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Re: Changing worldviews with language (LONG)

From:Roger Mills <romilly@...>
Date:Monday, November 4, 2002, 22:08
This thread has gotten so complex, and interesting, that I can only reply
>> Mat McVeagh wrote: >> > Exactly, semantics is where the really juicy stuff is at, and it's
>> > it does seem as tho ppl are more interested in constructing *form* - >> > phonoogical, orthographic and grammatical, as you say. >>
(Nik Taylor I think:)
>> I wouldn't say that. There may be more talk about forms, but semantics >> is hardly ignored. >
>Heartily agreed.
As do I, but Mat's statement is also true. Phonology and morphology _are_ relatively easy; semantics is slippery and requires a lot of thought and analysis to get away from the languages we know, with relatively familiar categories-- constrained by the fact that most of our conlangs are intended for Earth-like people living in Earth-like environments. Some of you may remember seeing the famous (and only!) example of Chomskyan TG applied to the semantic component: BACHELOR 1. [anim, human, male] an unmarried male person 1a.[anim, -hum, male] a male seal that has not found a mate 2. [anim. hum] holder of a certain academic degree There was also an approach roughly like the following, an attempt to analyze lexical items into component parts (as best I remember it)-- KNOW: speaker believes [X is true]-- and X _is_ true BELIEVE: speaker believes [X is true]-- but X may/may not be true CLAIM: speaker believes and says [X is true]-- but X is not true .......? : speaker says [X did Y] -- and it is true that X did Y ACCUSE: Speaker says [X did Y] -- may/may not be true BLAME: Speaker believes [X did Y]-- may/may not be true Also certain verbs may refer to the same action, but depend on the point of view of the speaker or situation: GO/COME BRING/TAKE To some extent, BUY/SELL and LEND/BORROW are similar, and it is not surprising that some languages use a single root for each.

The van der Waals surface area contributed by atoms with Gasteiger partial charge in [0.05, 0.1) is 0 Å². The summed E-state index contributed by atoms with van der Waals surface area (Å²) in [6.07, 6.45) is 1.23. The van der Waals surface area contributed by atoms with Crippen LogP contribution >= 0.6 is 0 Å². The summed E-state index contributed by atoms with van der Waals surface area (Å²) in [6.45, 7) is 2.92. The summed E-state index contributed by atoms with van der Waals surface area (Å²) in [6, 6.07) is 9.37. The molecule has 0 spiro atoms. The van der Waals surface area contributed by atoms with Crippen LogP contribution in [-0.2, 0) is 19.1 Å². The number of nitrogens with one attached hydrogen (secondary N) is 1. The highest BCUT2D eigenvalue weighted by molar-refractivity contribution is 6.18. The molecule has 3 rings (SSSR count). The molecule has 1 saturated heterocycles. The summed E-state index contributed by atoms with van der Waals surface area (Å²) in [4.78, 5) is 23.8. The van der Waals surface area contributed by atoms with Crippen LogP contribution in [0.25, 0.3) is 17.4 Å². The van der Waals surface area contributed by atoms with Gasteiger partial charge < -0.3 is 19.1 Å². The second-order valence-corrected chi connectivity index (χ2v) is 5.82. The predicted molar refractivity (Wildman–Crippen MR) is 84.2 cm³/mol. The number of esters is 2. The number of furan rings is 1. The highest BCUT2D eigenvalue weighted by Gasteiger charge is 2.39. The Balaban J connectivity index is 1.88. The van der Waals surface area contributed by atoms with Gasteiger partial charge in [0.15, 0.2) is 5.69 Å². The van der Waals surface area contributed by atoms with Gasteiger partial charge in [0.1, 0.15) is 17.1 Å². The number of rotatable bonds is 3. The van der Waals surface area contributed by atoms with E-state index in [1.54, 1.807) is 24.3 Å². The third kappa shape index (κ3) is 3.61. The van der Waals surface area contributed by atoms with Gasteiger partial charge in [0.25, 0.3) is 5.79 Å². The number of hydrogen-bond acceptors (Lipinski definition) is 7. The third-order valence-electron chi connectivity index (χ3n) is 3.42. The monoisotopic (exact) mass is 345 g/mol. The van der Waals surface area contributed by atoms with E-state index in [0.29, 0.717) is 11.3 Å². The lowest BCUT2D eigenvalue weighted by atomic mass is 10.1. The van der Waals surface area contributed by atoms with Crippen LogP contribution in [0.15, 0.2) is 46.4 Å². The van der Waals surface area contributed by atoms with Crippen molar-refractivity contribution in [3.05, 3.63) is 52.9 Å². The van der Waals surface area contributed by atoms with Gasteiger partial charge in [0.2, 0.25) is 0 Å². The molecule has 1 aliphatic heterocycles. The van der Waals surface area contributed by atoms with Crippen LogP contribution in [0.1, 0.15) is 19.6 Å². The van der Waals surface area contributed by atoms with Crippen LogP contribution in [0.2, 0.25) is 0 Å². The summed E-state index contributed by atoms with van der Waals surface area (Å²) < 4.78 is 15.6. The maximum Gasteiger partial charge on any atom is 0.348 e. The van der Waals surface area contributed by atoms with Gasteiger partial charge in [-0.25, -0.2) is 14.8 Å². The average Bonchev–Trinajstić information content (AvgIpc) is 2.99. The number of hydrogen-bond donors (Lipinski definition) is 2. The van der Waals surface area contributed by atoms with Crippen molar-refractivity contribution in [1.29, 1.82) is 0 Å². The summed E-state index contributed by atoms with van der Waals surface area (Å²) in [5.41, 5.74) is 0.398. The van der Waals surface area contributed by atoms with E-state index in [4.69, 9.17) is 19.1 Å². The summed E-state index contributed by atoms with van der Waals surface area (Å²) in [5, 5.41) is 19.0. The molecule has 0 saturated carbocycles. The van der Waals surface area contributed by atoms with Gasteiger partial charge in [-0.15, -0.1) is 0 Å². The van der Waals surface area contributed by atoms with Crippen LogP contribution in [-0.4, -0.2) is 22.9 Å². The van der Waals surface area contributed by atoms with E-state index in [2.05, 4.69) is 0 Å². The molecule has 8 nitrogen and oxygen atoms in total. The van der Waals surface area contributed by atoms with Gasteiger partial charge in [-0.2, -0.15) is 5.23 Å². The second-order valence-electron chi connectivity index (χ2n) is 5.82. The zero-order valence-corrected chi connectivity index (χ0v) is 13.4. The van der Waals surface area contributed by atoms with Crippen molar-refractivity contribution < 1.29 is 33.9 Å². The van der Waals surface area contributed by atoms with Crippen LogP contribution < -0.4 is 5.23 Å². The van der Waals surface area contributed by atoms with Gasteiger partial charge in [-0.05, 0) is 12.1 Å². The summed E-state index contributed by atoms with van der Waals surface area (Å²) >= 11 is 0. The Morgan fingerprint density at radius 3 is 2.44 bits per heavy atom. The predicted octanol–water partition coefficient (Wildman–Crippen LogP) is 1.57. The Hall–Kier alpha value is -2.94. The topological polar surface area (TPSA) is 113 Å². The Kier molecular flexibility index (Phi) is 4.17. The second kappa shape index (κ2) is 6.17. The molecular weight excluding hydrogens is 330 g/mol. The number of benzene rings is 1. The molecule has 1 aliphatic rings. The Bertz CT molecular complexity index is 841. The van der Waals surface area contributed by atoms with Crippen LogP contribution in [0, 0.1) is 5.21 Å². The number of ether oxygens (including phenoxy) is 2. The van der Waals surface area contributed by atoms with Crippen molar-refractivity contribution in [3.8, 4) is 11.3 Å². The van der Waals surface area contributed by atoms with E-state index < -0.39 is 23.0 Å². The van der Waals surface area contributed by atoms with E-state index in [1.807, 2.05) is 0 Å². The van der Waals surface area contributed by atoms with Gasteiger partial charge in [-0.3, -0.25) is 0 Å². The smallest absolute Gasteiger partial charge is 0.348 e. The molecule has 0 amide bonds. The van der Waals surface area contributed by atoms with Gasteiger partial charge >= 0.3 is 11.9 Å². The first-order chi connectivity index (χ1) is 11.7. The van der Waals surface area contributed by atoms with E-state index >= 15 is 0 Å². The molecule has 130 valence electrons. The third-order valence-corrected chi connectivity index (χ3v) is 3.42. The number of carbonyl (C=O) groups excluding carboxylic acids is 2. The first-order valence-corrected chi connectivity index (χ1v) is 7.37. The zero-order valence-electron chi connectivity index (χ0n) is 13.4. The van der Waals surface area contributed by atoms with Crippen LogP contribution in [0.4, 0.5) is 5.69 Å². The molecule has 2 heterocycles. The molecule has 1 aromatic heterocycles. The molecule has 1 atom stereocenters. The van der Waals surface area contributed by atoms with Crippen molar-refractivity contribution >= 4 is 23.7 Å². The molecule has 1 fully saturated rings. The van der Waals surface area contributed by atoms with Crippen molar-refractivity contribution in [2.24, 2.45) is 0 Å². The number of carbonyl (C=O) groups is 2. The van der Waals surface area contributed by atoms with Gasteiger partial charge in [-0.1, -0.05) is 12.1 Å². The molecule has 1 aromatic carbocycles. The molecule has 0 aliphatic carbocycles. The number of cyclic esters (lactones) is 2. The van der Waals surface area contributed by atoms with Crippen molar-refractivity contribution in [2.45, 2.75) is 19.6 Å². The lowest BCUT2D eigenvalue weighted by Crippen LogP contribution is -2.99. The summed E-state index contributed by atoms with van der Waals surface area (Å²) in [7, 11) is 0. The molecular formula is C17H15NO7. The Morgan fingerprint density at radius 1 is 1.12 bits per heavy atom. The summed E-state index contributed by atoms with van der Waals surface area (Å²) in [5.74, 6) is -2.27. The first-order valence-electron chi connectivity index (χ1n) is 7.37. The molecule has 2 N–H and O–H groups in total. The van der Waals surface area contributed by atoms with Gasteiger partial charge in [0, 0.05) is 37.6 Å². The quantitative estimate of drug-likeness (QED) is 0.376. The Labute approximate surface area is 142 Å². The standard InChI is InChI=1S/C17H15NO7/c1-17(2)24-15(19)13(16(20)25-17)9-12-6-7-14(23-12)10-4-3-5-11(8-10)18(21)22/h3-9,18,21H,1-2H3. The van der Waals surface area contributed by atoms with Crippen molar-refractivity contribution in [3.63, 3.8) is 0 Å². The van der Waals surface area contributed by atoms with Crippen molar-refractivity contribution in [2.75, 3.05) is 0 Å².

>A similar feature in Ebisedian: > rii'bi the skeletal frame of a framework > gii'bi the fillings of the infrastructure in a framework > jii'bi the contents, contained by the framework > >E.g., the metal frame of a car is the _rii'bi_, the engines, gears, >wheels, etc., are the _gii'bi_, and the passengers are the _jii'bi_. Or a >building: the pillars, weight-bearing beams and walls, are the _rii'bi_; >the plumbing and electrical connections are the _gii'bi_, and the people >and furniture are the _jii'bi_.
Can these be divided up further? Is this r-/g-/j- alternation systematic, i.e. can it be applied to other vocab.items? Or must these be compounded so that e.g. rii'bi-PERSON = skeleton, gii'bi-PERSON = muscles/cartilages/tendons (or perhaps innards?); then would jii'bi-PERSON be......soul, personality???? or would jii'bi-PERSON be the actual internal organs?
> >1) _fa'ta_ "to see" (phys) > _va'ti_ "to realize" (or, "to see", introvertive)
Kash has some similar groups: sanjañ 'be aware of, realize, understand (that...)' tanjañ 'to understand, grasp the meaning of', caka- 'to suddenly do so, to have a flash of insight' tacañ 'to mean, to intend'; andacañ 'definition' nuwak 'to ask, to question' penuwak 'to doubt' (old prefix pe- 'having....')


H. S. Teoh <hsteoh@...>